In Taiwan, former president Chen Shui-bian was found guilty of embezzling diplomatic funds and spent several years in prison before being granted a medical parole in 2015. His supporters staged protests against a case they saw as politically motivated.

South Korea, Taiwan and France are considered free and full democracies on a par with the United States, and the Philippines is listed as a “flawed democracy,” or partially free. Their prosecutions of former presidents hardly dented their democratic standing.

Equally instructive is Malaysia. Former prime minister Najib Razak was convicted and sentenced to a dozen years in prison for massive fraud from a scandal involving a government-backed sovereign wealth fund. Najib, still popular, is out of prison now, campaigning vigorously for candidates around the country and pushing for early elections that would allow him to stage a comeback as prime minister — and importantly stay out of jail.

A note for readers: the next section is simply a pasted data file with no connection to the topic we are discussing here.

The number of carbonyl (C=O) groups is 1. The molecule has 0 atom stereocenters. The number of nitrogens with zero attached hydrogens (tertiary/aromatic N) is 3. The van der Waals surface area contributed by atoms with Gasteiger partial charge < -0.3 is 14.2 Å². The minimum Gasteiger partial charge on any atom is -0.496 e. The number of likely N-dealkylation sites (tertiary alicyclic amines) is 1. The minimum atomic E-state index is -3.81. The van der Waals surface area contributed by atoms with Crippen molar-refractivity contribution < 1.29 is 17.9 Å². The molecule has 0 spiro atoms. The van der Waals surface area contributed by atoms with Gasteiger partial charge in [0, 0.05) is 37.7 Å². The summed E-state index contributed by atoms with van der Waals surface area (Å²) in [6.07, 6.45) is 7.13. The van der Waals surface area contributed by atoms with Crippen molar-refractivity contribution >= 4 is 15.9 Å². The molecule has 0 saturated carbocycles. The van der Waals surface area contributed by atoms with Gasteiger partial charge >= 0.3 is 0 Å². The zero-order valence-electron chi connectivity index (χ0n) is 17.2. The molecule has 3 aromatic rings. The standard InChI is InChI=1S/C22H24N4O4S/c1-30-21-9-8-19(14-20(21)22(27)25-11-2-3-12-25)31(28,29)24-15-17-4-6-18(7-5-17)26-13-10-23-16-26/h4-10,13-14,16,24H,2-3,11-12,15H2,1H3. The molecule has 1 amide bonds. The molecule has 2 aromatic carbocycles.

Malaysia’s democracy looks much weaker and its legal system in question with Najib still a contender for the leadership.

So it’s not the “banana republics” that hold former leaders to account. Stable democracies have indicted and tried former leaders with crimes, and their institutions have proved more resilient for it.

The United States might want to learn from the experience elsewhere and get over its aversion to prosecuting a former president. The case of Trump might be a good place to start.